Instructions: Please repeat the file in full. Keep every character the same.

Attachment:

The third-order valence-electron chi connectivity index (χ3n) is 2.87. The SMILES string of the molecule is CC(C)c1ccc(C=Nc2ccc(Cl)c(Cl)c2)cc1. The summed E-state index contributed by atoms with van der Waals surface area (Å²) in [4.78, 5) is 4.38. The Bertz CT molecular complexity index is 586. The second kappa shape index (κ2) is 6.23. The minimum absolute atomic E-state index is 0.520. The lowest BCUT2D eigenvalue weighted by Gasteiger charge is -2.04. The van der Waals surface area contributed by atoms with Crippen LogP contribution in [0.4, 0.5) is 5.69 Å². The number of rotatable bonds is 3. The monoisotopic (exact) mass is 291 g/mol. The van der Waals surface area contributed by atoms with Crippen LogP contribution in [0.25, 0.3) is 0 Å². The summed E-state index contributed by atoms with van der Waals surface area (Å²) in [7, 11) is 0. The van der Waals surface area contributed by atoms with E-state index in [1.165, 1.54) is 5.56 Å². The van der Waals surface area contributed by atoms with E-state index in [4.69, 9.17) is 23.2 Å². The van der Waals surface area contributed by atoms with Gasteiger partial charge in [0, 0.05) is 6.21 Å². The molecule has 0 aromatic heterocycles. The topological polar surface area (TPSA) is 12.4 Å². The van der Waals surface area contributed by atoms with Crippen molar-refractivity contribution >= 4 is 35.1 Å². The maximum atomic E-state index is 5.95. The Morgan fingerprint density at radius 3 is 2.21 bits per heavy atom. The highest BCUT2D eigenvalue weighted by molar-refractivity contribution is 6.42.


The third-order valence-electron chi connectivity index (χ3n) is 2.87. The SMILES string of the molecule is CC(C)c1ccc(C=Nc2ccc(Cl)c(Cl)c2)cc1. The summed E-state index contributed by atoms with van der Waals surface area (Å²) in [4.78, 5) is 4.38. The Bertz CT molecular complexity index is 586. The second kappa shape index (κ2) is 6.23. The minimum absolute atomic E-state index is 0.520. The lowest BCUT2D eigenvalue weighted by Gasteiger charge is -2.04. The van der Waals surface area contributed by atoms with Crippen LogP contribution in [0.4, 0.5) is 5.69 Å². The number of rotatable bonds is 3. The monoisotopic (exact) mass is 291 g/mol. The van der Waals surface area contributed by atoms with Crippen LogP contribution in [0.25, 0.3) is 0 Å². The summed E-state index contributed by atoms with van der Waals surface area (Å²) in [7, 11) is 0. The van der Waals surface area contributed by atoms with E-state index in [1.165, 1.54) is 5.56 Å². The van der Waals surface area contributed by atoms with E-state index in [4.69, 9.17) is 23.2 Å². The van der Waals surface area contributed by atoms with Gasteiger partial charge in [0, 0.05) is 6.21 Å². The molecule has 0 aromatic heterocycles. The topological polar surface area (TPSA) is 12.4 Å². The van der Waals surface area contributed by atoms with Crippen molar-refractivity contribution >= 4 is 35.1 Å². The maximum atomic E-state index is 5.95. The Morgan fingerprint density at radius 3 is 2.21 bits per heavy atom. The highest BCUT2D eigenvalue weighted by molar-refractivity contribution is 6.42.